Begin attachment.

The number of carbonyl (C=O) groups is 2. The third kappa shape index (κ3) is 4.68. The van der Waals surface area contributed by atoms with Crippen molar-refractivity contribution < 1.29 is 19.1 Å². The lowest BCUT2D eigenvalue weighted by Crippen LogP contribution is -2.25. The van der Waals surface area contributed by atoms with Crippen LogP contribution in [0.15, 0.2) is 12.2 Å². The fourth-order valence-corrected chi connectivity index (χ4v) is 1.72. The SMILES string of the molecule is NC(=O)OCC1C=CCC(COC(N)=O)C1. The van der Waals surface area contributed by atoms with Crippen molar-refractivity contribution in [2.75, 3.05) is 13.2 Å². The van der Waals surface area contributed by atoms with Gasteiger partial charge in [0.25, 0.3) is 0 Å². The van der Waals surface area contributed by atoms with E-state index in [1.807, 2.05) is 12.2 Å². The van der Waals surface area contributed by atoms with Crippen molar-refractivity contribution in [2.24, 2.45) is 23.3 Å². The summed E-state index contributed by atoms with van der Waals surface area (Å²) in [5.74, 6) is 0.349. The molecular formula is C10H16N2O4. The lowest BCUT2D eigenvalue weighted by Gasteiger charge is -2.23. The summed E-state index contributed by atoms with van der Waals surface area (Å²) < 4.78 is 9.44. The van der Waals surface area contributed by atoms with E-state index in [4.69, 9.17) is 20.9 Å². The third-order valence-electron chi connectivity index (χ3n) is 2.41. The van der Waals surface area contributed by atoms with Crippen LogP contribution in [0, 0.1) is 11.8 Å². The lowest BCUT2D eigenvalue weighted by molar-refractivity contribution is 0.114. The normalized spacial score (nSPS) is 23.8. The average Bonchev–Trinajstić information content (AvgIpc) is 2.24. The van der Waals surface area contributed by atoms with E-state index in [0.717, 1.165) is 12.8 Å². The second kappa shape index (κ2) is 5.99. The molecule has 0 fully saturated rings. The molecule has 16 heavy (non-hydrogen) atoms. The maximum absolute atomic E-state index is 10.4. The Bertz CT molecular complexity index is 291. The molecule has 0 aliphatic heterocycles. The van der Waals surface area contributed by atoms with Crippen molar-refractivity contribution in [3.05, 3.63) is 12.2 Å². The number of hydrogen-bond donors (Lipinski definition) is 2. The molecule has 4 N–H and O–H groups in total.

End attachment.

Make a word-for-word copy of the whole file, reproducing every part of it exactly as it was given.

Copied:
The number of carbonyl (C=O) groups is 2. The third kappa shape index (κ3) is 4.68. The van der Waals surface area contributed by atoms with Crippen molar-refractivity contribution < 1.29 is 19.1 Å². The lowest BCUT2D eigenvalue weighted by Crippen LogP contribution is -2.25. The van der Waals surface area contributed by atoms with Crippen LogP contribution in [0.15, 0.2) is 12.2 Å². The fourth-order valence-corrected chi connectivity index (χ4v) is 1.72. The SMILES string of the molecule is NC(=O)OCC1C=CCC(COC(N)=O)C1. The van der Waals surface area contributed by atoms with Crippen molar-refractivity contribution in [2.75, 3.05) is 13.2 Å². The van der Waals surface area contributed by atoms with Gasteiger partial charge in [0.25, 0.3) is 0 Å². The van der Waals surface area contributed by atoms with E-state index in [1.807, 2.05) is 12.2 Å². The van der Waals surface area contributed by atoms with Crippen molar-refractivity contribution in [2.24, 2.45) is 23.3 Å². The summed E-state index contributed by atoms with van der Waals surface area (Å²) in [5.74, 6) is 0.349. The molecular formula is C10H16N2O4. The lowest BCUT2D eigenvalue weighted by Gasteiger charge is -2.23. The summed E-state index contributed by atoms with van der Waals surface area (Å²) < 4.78 is 9.44. The van der Waals surface area contributed by atoms with E-state index in [4.69, 9.17) is 20.9 Å². The third-order valence-electron chi connectivity index (χ3n) is 2.41. The van der Waals surface area contributed by atoms with Crippen LogP contribution in [0, 0.1) is 11.8 Å². The lowest BCUT2D eigenvalue weighted by molar-refractivity contribution is 0.114. The normalized spacial score (nSPS) is 23.8. The average Bonchev–Trinajstić information content (AvgIpc) is 2.24. The van der Waals surface area contributed by atoms with E-state index in [0.717, 1.165) is 12.8 Å². The second kappa shape index (κ2) is 5.99. The molecule has 0 fully saturated rings. The molecule has 16 heavy (non-hydrogen) atoms. The maximum absolute atomic E-state index is 10.4. The Bertz CT molecular complexity index is 291. The molecule has 0 aliphatic heterocycles. The van der Waals surface area contributed by atoms with Crippen molar-refractivity contribution in [3.05, 3.63) is 12.2 Å². The number of hydrogen-bond donors (Lipinski definition) is 2. The molecule has 4 N–H and O–H groups in total.